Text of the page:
1.) Never. NEVER. Never ever be “that guy”. Once you get reputation as that guy it takes a while to shake it. That guy doesn't usually get the close calls in their favor. That guy usually gets a bit extra scrutiny either on purpose or subconsciously. I never tried to purposefully go after anyone even if they were the poster child for being that guy, but the subconscious thing is hard to shake.
2.) The officials can't be everywhere at all times and see everything, corner workers can't see everything sometimes, so report in if something (like contact or that incorrectly charged downed cone) was missed and follow up if action may be warranted. It sucks to throw paper about stuff but sometimes that's only way to get things fixed in the cases where something happened in a blind spot or a missed area. The worst is to let something like those minor little car-to-car bumps go and then get mad after the 5th time someone has hit you for example - they might've had more serious action taken against them before it ever came to that if things were reported as they happened. Of course keep in mind that courtesy counts and you definitely don’t want to be “that guy” so use it only when the incident matters or will matter later on in aggregate of course.
3.) Don't get mad at someone post-race in impound (or similar), and if you get mad set a time of "X" min to return after you can both cool off mentally. I've had to learn that one the hard way myself as a competitor, too fiery and emotional a driver sometimes (just a weakness I have to fight). 2nd time I got mad post-race with someone I saw the same things start to happen but got smart and told the other driver "look, we're both getting mad let's regroup in 15-20min so we can cool off" and upon resumption of the conversation it was much more productive resulting in both of us understanding each other’s side of the incident and leaving with ways it could be avoided in the future. Doing things like this will help build your reputation as someone who is calm and collected in an intense sport even if you aren’t always so perfectly calm and cool. It may help on the next close call that you need to go your way to have that positive reputation factor.
4.) Try and make sure your car is compliant well ahead of time. Do things like weigh your car before the event starts (volunteer to help setup the scales if needed – bonus brownie points!), try and get your dyno done early and re-check it as the weather changes where needed and available, and so on. Avoid leaving car compliance to chance wherever you can. And try and leave a reasonable margin for measurement errors and/or things like weather or whatever else influencing the “yardstick” so to speak. Nearly all officials hate to disqualify someone but it does have to happen for the sake of the sport and the sake of fairness. It doesn’t suck nearly as bad to disqualify the guy that’s sloppy in his prep work or cuts things too close too often, and may start influencing the amount of those close subjective calls you get in your favor in other areas.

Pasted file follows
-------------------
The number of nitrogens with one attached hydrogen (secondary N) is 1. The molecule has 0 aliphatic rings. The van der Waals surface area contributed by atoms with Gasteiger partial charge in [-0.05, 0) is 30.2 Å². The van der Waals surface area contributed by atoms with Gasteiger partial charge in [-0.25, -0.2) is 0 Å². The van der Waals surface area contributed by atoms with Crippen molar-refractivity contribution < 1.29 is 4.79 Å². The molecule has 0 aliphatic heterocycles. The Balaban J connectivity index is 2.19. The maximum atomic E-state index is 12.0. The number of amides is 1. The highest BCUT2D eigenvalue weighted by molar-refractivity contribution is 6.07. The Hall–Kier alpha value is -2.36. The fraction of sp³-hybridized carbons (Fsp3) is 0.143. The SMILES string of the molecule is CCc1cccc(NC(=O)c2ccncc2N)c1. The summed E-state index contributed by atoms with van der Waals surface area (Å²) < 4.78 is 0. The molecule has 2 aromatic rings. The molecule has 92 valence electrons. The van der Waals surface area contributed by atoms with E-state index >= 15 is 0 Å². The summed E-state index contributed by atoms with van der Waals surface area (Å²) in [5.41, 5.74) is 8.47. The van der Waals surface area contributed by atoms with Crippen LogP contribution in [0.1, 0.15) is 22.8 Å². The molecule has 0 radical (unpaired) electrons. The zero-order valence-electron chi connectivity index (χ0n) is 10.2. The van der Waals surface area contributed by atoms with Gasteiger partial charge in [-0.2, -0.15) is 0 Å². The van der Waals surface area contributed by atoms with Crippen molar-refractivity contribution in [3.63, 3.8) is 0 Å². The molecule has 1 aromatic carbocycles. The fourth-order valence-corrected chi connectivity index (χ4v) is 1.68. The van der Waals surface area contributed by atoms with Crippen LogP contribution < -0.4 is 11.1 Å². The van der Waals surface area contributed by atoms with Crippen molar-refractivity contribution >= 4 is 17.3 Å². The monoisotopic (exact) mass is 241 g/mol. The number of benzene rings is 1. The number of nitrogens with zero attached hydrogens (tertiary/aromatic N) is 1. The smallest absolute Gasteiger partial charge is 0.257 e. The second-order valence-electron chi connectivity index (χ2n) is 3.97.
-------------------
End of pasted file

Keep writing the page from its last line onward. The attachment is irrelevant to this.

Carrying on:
5.) When a disqualification or other call doesn’t go your way try to learn what went wrong so it can be avoided in the future. And always remember that courtesy thing. Most officials don’t enjoy having to do that DQ part of the job so please don’t make it worse by beating them up about it. And if a mistake was made try and go about going over that officials head for the correction as adult-like and as above board as you can. If you’ve got the good reputation and good attitude about the situation it isn’t unheard of for an official to help you out on forming an appeal to get the most fair call as possible done by someone higher up and at worst your reputation will proceed you to the next level if there’s any grey area to tilt things in your favor.
Hopefully these little tidbits served as a reminder of some of the things you’re already doing correctly, and maybe hopefully you picked up on some other item or nuance that will help you as well. Even in your off time enjoying other sports or enjoying other aspects of life there are things that you can apply to your racing efforts to improve your racing results and of course vice-versa it works out as well.
Be safe out there first and foremost but also remember this is supposed to be fun too!